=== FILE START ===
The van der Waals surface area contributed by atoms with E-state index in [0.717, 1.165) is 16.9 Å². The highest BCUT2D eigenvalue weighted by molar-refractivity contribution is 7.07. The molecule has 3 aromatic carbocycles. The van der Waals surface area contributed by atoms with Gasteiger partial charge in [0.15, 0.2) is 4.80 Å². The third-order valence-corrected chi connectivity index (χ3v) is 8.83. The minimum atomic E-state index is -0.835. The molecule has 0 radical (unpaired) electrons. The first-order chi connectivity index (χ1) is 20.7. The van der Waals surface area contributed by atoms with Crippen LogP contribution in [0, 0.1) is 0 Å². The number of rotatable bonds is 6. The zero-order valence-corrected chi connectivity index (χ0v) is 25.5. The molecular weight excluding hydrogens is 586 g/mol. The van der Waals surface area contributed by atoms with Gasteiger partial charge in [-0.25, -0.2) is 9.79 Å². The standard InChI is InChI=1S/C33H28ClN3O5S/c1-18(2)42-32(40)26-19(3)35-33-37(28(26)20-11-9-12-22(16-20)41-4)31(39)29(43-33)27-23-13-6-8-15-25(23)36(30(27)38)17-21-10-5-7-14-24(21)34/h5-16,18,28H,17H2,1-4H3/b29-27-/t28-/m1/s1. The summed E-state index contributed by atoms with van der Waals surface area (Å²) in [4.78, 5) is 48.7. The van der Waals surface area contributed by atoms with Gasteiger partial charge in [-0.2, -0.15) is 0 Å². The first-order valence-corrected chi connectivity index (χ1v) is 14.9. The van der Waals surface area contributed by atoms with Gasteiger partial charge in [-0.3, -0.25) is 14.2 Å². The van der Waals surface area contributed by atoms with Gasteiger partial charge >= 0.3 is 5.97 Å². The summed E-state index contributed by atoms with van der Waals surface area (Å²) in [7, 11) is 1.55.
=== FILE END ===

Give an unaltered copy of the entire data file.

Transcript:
The van der Waals surface area contributed by atoms with E-state index in [0.717, 1.165) is 16.9 Å². The highest BCUT2D eigenvalue weighted by molar-refractivity contribution is 7.07. The molecule has 3 aromatic carbocycles. The van der Waals surface area contributed by atoms with Gasteiger partial charge in [0.15, 0.2) is 4.80 Å². The third-order valence-corrected chi connectivity index (χ3v) is 8.83. The minimum atomic E-state index is -0.835. The molecule has 0 radical (unpaired) electrons. The first-order chi connectivity index (χ1) is 20.7. The van der Waals surface area contributed by atoms with Crippen LogP contribution in [0, 0.1) is 0 Å². The number of rotatable bonds is 6. The zero-order valence-corrected chi connectivity index (χ0v) is 25.5. The molecular weight excluding hydrogens is 586 g/mol. The van der Waals surface area contributed by atoms with Gasteiger partial charge in [-0.25, -0.2) is 9.79 Å². The standard InChI is InChI=1S/C33H28ClN3O5S/c1-18(2)42-32(40)26-19(3)35-33-37(28(26)20-11-9-12-22(16-20)41-4)31(39)29(43-33)27-23-13-6-8-15-25(23)36(30(27)38)17-21-10-5-7-14-24(21)34/h5-16,18,28H,17H2,1-4H3/b29-27-/t28-/m1/s1. The summed E-state index contributed by atoms with van der Waals surface area (Å²) in [4.78, 5) is 48.7. The van der Waals surface area contributed by atoms with Gasteiger partial charge in [-0.2, -0.15) is 0 Å². The first-order valence-corrected chi connectivity index (χ1v) is 14.9. The van der Waals surface area contributed by atoms with Gasteiger partial charge in [-0.3, -0.25) is 14.2 Å². The van der Waals surface area contributed by atoms with Gasteiger partial charge >= 0.3 is 5.97 Å². The summed E-state index contributed by atoms with van der Waals surface area (Å²) in [7, 11) is 1.55.